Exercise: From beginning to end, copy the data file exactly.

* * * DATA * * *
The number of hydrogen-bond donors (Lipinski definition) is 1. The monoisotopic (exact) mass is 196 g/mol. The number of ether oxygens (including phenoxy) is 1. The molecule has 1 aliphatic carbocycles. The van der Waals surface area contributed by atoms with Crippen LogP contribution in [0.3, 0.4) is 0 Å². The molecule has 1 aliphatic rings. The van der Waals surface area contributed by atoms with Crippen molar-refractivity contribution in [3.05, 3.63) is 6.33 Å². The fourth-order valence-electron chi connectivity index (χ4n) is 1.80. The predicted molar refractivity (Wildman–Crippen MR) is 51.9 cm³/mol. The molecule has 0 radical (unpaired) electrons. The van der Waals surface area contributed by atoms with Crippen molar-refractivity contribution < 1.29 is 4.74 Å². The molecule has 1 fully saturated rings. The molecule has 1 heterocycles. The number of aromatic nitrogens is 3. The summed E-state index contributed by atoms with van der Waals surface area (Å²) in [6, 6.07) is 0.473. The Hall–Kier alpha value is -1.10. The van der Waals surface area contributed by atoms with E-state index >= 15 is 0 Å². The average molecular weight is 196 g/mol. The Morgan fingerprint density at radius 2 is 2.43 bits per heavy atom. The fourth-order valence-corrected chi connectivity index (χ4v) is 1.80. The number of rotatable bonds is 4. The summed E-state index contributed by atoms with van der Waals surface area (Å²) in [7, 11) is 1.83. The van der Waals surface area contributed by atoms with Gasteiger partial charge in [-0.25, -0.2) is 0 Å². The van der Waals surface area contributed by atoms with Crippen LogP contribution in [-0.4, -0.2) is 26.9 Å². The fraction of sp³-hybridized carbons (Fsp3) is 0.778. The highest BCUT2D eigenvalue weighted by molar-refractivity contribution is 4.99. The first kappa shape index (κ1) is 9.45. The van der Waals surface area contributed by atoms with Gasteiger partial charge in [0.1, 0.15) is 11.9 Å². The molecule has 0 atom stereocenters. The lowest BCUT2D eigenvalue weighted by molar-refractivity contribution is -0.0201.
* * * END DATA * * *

The number of hydrogen-bond donors (Lipinski definition) is 1. The monoisotopic (exact) mass is 196 g/mol. The number of ether oxygens (including phenoxy) is 1. The molecule has 1 aliphatic carbocycles. The van der Waals surface area contributed by atoms with Crippen LogP contribution in [0.3, 0.4) is 0 Å². The molecule has 1 aliphatic rings. The van der Waals surface area contributed by atoms with Crippen molar-refractivity contribution in [3.05, 3.63) is 6.33 Å². The fourth-order valence-electron chi connectivity index (χ4n) is 1.80. The predicted molar refractivity (Wildman–Crippen MR) is 51.9 cm³/mol. The molecule has 0 radical (unpaired) electrons. The van der Waals surface area contributed by atoms with Crippen molar-refractivity contribution < 1.29 is 4.74 Å². The molecule has 1 fully saturated rings. The molecule has 1 heterocycles. The number of aromatic nitrogens is 3. The summed E-state index contributed by atoms with van der Waals surface area (Å²) in [6, 6.07) is 0.473. The Hall–Kier alpha value is -1.10. The van der Waals surface area contributed by atoms with E-state index >= 15 is 0 Å². The average molecular weight is 196 g/mol. The Morgan fingerprint density at radius 2 is 2.43 bits per heavy atom. The fourth-order valence-corrected chi connectivity index (χ4v) is 1.80. The number of rotatable bonds is 4. The summed E-state index contributed by atoms with van der Waals surface area (Å²) in [7, 11) is 1.83. The van der Waals surface area contributed by atoms with Gasteiger partial charge in [-0.25, -0.2) is 0 Å². The van der Waals surface area contributed by atoms with Crippen LogP contribution in [-0.4, -0.2) is 26.9 Å². The fraction of sp³-hybridized carbons (Fsp3) is 0.778. The highest BCUT2D eigenvalue weighted by molar-refractivity contribution is 4.99. The first kappa shape index (κ1) is 9.45. The van der Waals surface area contributed by atoms with Gasteiger partial charge in [0.1, 0.15) is 11.9 Å². The molecule has 0 atom stereocenters. The lowest BCUT2D eigenvalue weighted by molar-refractivity contribution is -0.0201.